In a new incarnation of his 1993 work for Amnesty International that featured dozens of tiny ancient shrines with votive candles, he produced a Bengal inspired piece featuring hundreds of candles on outstretched wing-like archetypal structures. ‘The candle is a universal symbol,’ he notes, ‘it’s in my Jewish tradition but also in Christian, Muslim, Hindu and Buddhist cultures.’

Judah’s return to Kolkata was an odd sort of time travel for the artist. In spite of a fifty year lag since his last visit, on one level he says, ‘it felt like nothing had changed. There was the same light, same heat, same ambience, smells and intensity.’ He remembered, from his childhood, even the same sweet shops and chai houses. ‘It was as if my old neighbourhood was at a standstill and yet the whole world had changed.’ Now devoid of the once thriving Jewish community, the two neighbourhood synagogues have become state museums cared for by Muslims and, in spite of the arrival of the internet and mobile phones, people still use old technologies and heating methods. But the ever-present gulf between rich and poor has become a chasm thanks to climate change issues like rampant pollution and drought. New images were presented now — mangroves with roots curling up into the air, pieces of land eroding away, flooded villages. After touring ravaged landscapes in Bengal where the charity Christian Aid works with rural communities, Judah was moved to produce his upside-down mangrove tree artwork. Using copper for the roots, a material that suggests water pipes, there’s also a sense of flames of fire in this work that speaks to global warming.

What really struck Judah on his return, however, was not only the cheek by jowl existence of wealth and poverty that recalled Victorian England, but the relatively peaceful coexistence of multiple social and technological layers. On the roads he encountered a whole pantheon of human, animal and vehicular movement – ‘rickshaws, cars, cyclists, cows’ – that seemed to coalesce in uncanny synchrony. ‘There was this feeling everywhere I went in Bengal,’ says Judah, ‘of things just being hastily strung together — but somehow it all worked.’ Perhaps this is why – although his new Bengal work is still devoid of human representation – there is a much more palpable sense of presence here rather than the tangible absence of his war zone series.

A coal-fired, smoke-belching power station where workers still used cow dung as fuel became the inspiration for a sculpture in which an entire power station is perched on a rickshaw, its chimneys in their own way like travelling tabernacles. Or are they industrial cross-cultural sukkahs or even mini theme park pandals celebrating Durga Puja? The lines blur and the maquettes often take on a playful sensibility perhaps inspired by Judah’s childhood memories.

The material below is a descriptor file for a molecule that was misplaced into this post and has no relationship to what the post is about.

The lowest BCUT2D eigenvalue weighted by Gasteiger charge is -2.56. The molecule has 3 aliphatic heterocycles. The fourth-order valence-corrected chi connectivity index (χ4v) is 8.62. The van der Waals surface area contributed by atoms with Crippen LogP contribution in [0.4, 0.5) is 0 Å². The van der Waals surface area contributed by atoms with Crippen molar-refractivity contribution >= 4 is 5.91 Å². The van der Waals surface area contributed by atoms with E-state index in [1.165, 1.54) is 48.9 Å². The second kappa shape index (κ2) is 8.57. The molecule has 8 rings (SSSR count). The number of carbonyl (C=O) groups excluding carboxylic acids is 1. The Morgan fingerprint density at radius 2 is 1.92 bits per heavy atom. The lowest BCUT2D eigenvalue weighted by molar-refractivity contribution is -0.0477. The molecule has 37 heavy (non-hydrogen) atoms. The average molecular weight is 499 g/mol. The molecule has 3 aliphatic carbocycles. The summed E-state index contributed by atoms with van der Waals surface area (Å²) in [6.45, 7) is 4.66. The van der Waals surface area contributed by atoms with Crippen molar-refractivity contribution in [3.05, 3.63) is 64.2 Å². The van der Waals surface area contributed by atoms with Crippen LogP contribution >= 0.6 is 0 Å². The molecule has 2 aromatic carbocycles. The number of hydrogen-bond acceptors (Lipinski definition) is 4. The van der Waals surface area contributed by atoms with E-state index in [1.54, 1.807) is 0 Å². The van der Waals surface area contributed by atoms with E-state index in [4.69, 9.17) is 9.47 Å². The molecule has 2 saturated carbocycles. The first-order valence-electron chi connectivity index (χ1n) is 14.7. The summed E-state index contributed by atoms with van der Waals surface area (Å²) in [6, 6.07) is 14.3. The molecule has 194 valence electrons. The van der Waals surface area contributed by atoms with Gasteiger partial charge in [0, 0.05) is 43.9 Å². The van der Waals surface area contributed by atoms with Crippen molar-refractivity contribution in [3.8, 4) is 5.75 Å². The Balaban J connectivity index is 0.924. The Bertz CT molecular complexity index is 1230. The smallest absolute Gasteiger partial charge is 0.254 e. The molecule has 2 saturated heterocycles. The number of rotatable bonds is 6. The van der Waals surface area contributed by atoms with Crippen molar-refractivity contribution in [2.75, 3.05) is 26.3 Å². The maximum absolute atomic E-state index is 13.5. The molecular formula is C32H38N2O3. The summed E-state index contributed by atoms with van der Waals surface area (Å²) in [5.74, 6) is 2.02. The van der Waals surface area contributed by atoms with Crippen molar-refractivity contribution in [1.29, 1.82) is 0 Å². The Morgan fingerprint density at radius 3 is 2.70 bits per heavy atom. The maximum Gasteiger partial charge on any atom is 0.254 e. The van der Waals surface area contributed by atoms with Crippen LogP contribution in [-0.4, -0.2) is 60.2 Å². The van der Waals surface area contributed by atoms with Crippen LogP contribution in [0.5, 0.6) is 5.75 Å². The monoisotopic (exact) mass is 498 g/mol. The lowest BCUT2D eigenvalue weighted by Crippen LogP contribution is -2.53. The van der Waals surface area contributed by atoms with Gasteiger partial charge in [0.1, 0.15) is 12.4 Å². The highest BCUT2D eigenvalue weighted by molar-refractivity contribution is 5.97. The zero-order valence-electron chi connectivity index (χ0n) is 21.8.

One work from the Bengal series – and a rare one in his oeuvre – features a suggestion of the human figure. A Hindu temple – designed with a certain universality to also suggest a Sephardic synagogue or mosque even – perched on a rickshaw contains the profile of the artist’s face. It seems to speak to the collective memory in his very DNA. Like the sukkah Judah recalls in his childhood synagogue in Kolkata, it suggests a world in flux yet tied to history, at once transient and eternal.

As Judah tells me of his family’s migration from Iraq to India to England, I relate that when my Syrian Christian great-grandparents arrived after an arduous journey fleeing Ottoman-era oppression to a First Nations Canadian Pacific fishing village in a far flung corner of the British Empire, their travel documents were stamped Asiatic. As borders and hyphenated nationalities blur, as continents get redefined by shifting empires and human migration reaches a peak, I ask Judah if he still on some level feels displaced. He replies, ‘One thing you learn in life — wherever you make your home is not permanent. Someone else will come and you will move on. You have to make wherever you are work for you and never take it for granted.’

Yet Judah’s sense of the temporal still honours the traditional. But, for the artist, that tradition is one of movement, not stasis. ‘When I was a child in synagogue,’ he recalls, ‘I remember watching my father pray with his peers. They were so good at prayer, they knew all the words and all the songs. I never was as good as them. I thought I’d never make a great Jew because I didn’t know all the prayers.’ But there’s more to being a man, says Judah, than ‘just religion — there are other ways of expressing your sense of God. Making art allows me freedom to express how I feel about God and life and myself and that’s more pertinent to me than texts from generations past. As an artist I can make my own rules and create my own sense of the sacred.’

Judah’s art is clearly a refuge as much as a journey. And, in his eloquent exploration of conflict and impermanence, temporal beauty and cross-cultural connections, his work becomes a monument to both the DNA of the past and the architecture of the future.